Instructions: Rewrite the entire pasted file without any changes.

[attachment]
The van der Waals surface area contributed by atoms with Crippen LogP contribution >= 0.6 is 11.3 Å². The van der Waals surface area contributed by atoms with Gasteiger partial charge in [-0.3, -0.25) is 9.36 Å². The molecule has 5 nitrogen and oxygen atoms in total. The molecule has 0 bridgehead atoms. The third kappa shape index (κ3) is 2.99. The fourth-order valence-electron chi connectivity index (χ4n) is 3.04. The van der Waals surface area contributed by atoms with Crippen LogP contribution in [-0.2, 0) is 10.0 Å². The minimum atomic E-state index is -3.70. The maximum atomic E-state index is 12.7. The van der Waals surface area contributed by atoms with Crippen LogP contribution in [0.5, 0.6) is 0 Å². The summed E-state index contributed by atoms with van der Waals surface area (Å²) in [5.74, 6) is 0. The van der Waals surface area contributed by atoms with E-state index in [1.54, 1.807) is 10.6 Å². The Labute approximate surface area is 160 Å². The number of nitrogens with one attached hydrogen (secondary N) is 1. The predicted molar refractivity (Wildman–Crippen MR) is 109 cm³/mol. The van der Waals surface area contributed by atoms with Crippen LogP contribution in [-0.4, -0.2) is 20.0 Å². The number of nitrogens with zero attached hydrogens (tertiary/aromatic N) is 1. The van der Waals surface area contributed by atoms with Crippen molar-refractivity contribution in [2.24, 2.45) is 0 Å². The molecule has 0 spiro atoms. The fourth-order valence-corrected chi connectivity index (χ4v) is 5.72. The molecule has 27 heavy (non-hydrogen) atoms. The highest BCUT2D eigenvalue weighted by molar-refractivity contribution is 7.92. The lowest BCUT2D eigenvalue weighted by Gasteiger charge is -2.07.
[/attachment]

The van der Waals surface area contributed by atoms with Crippen LogP contribution >= 0.6 is 11.3 Å². The van der Waals surface area contributed by atoms with Gasteiger partial charge in [-0.3, -0.25) is 9.36 Å². The molecule has 5 nitrogen and oxygen atoms in total. The molecule has 0 bridgehead atoms. The third kappa shape index (κ3) is 2.99. The fourth-order valence-electron chi connectivity index (χ4n) is 3.04. The van der Waals surface area contributed by atoms with Crippen LogP contribution in [-0.2, 0) is 10.0 Å². The minimum atomic E-state index is -3.70. The maximum atomic E-state index is 12.7. The van der Waals surface area contributed by atoms with Crippen LogP contribution in [0.5, 0.6) is 0 Å². The summed E-state index contributed by atoms with van der Waals surface area (Å²) in [5.74, 6) is 0. The van der Waals surface area contributed by atoms with E-state index in [1.54, 1.807) is 10.6 Å². The Labute approximate surface area is 160 Å². The number of nitrogens with one attached hydrogen (secondary N) is 1. The predicted molar refractivity (Wildman–Crippen MR) is 109 cm³/mol. The van der Waals surface area contributed by atoms with Crippen LogP contribution in [-0.4, -0.2) is 20.0 Å². The number of nitrogens with zero attached hydrogens (tertiary/aromatic N) is 1. The van der Waals surface area contributed by atoms with Crippen molar-refractivity contribution in [2.24, 2.45) is 0 Å². The molecule has 0 spiro atoms. The fourth-order valence-corrected chi connectivity index (χ4v) is 5.72. The molecule has 27 heavy (non-hydrogen) atoms. The highest BCUT2D eigenvalue weighted by molar-refractivity contribution is 7.92. The lowest BCUT2D eigenvalue weighted by Gasteiger charge is -2.07.